Putting the lauded marque to a test, our Editor-in-chief takes Maserati’s new MC20 for a spin

After previously writing of Maserati’s first foray into the supercar realm with its recently launched MC20, our Editor-in-chief finally gets the chance to sit in the saddle of the highly-revered Italian stallion.

Good things come to those who are patient apparently, and while waiting is not really my strongest point, the opportunity to be one of the first to drive Maserati’s long awaited MC20 supercar was an exercise in pure exhilaration. I’ve driven many cars in my time, and this has to be one of the finest examples of superior automotive perfection that I have ever experienced.

For starters, the MC20 is the ultimate head turner, and not in the usual, “you’re obviously an asshole if you’re driving that” way, but in more of a “what is this beautiful example of automotive excellence?” kind of way. That’s the beauty of the MC20’s magnificent design, it is Italian craftsmanship at its absolute finest. From the elegant curved bonnet, to the huge trident badge expertly cut into the flank at the rear of the car, this is a vehicle that gets people guessing, and certainly attracts a lot of attention (and amateur photographers). And that’s before you casually open the doors, which rise like the wings of a bird of prey. The audible gasps among the gathered onlookers only adds to the exhilaration of sliding in behind the wheel of this exotic ride.

Once in the cockpit — as one would expect from a car of this superior calibre — the ride is low. My apprehension about speed bumps were quickly put to rest by employing the cunning lift button which raises the car enough to glide over bumps with elegance and ease. What’s more, the fact that you are so low to the ground would typically deliver zero visibility via a standard rear view mirror, but a nifty camera view ensures you don’t awkwardly take out any eager onlookers as you put pedal to the metal. 

What’s strikingly different once behind the wheel of the MC20, compared to others in its category, is the sheer simplicity of the interior. Firing up the engine requires just a simple touch of the start button, while changing the pace and performance is done via the turning of a dial. And while that all might sound very basic, the outcome of such small hand gestures delivers the ultimate in supercar experiences.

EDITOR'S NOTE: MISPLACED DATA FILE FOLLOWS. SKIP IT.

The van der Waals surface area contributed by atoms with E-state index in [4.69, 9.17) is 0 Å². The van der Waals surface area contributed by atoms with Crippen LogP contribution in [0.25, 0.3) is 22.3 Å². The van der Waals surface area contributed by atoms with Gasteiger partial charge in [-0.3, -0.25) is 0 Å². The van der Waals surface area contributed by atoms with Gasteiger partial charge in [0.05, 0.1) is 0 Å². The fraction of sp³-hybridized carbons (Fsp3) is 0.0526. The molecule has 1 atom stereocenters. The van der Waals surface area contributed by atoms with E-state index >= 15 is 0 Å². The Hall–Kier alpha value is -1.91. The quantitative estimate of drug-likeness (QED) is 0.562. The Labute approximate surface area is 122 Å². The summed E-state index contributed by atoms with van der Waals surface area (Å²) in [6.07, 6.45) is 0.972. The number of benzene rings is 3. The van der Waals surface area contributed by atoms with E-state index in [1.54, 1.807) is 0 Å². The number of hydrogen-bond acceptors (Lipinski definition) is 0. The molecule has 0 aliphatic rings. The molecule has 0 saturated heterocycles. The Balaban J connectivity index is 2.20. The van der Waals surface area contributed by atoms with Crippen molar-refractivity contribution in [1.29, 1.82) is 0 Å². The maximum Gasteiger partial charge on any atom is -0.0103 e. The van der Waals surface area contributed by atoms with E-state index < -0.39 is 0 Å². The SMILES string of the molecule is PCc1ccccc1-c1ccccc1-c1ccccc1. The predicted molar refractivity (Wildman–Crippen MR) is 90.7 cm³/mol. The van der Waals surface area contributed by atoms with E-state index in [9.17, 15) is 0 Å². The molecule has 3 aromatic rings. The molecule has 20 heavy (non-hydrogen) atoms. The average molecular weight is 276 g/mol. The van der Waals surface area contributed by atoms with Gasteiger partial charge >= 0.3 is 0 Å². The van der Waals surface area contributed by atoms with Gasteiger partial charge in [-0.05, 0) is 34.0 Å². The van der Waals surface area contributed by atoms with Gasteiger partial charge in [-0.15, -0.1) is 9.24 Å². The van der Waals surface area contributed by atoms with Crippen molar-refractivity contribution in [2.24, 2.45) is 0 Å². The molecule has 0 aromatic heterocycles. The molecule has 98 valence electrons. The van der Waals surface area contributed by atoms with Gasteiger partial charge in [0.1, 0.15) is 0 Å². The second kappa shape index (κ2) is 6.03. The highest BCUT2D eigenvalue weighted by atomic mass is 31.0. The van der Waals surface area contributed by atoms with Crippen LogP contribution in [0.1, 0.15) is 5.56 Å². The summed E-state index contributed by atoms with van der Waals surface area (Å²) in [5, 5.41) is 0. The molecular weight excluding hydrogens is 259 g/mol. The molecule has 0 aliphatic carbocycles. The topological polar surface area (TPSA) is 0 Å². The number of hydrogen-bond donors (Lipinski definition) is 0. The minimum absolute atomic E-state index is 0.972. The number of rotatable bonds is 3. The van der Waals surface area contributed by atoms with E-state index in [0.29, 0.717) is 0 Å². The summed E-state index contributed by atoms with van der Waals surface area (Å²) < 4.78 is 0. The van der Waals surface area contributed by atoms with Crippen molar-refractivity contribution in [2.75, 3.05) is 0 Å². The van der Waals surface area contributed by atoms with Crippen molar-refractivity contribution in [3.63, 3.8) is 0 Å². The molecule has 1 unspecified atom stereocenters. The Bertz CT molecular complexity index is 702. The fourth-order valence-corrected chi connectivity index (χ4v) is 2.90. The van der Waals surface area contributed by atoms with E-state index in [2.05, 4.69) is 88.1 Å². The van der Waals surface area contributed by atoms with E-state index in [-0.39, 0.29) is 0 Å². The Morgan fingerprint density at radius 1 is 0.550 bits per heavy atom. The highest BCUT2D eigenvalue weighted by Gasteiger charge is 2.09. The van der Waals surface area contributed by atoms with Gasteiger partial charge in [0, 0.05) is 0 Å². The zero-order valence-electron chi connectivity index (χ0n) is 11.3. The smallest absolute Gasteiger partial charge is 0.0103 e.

The V6 engine that sits behind my head employs turbos that create the sort of exhilarating roar that I’m here for. Why bother playing tunes on the Apple CarPlay when there’s a symphony of guttural and poetic rhythms emanating from the car itself? The impressive Nettuno engine is the world’s first production engine to feature the same dual chamber combustion system used in Formula 1 engines. The overall result is a more fuel efficient, class leading car that has a top speed of 325 kilometres per hour and takes a mere 2.9 seconds to reach 100 kilometres per hour — something you may wish to employ
if you were wanting to really give the gathered crowds a thrill.

Despite its supercar pedigree, the MC20 is surprisingly easy to drive, one could definitely take this through the school pick-up line, or down to the corner store. The day-to-day default GT mode has ample grunt when required, but can also be a very comfortable ride, that’s smooth and responsive, and doesn’t feel like it’s champing at the bit to take off on you. 

But switch her up a notch, by opting for the Sport or Corsa modes, and it’s an entirely different story. Throwing caution to the wind, I decided to metaphorically transport my experience to the streets of the Monaco Grandprix and threw her into Corsa mode. And boy does she deliver. The suspension stiffness and traction control is very apparent, and despite my lack of Formula 1 driving experience, I felt like we were at one in our mission of owning the road. Putting my foot down, there was no lag, I am quite literally off and racing.

My long-standing love for both Italian design and fast cars, has been expertly combined into the finest example of a perfectly harmonious romance. The Italians do it well; Maserati’s first foray into the supercar realm with the MC20 is nothing short of astonishing.

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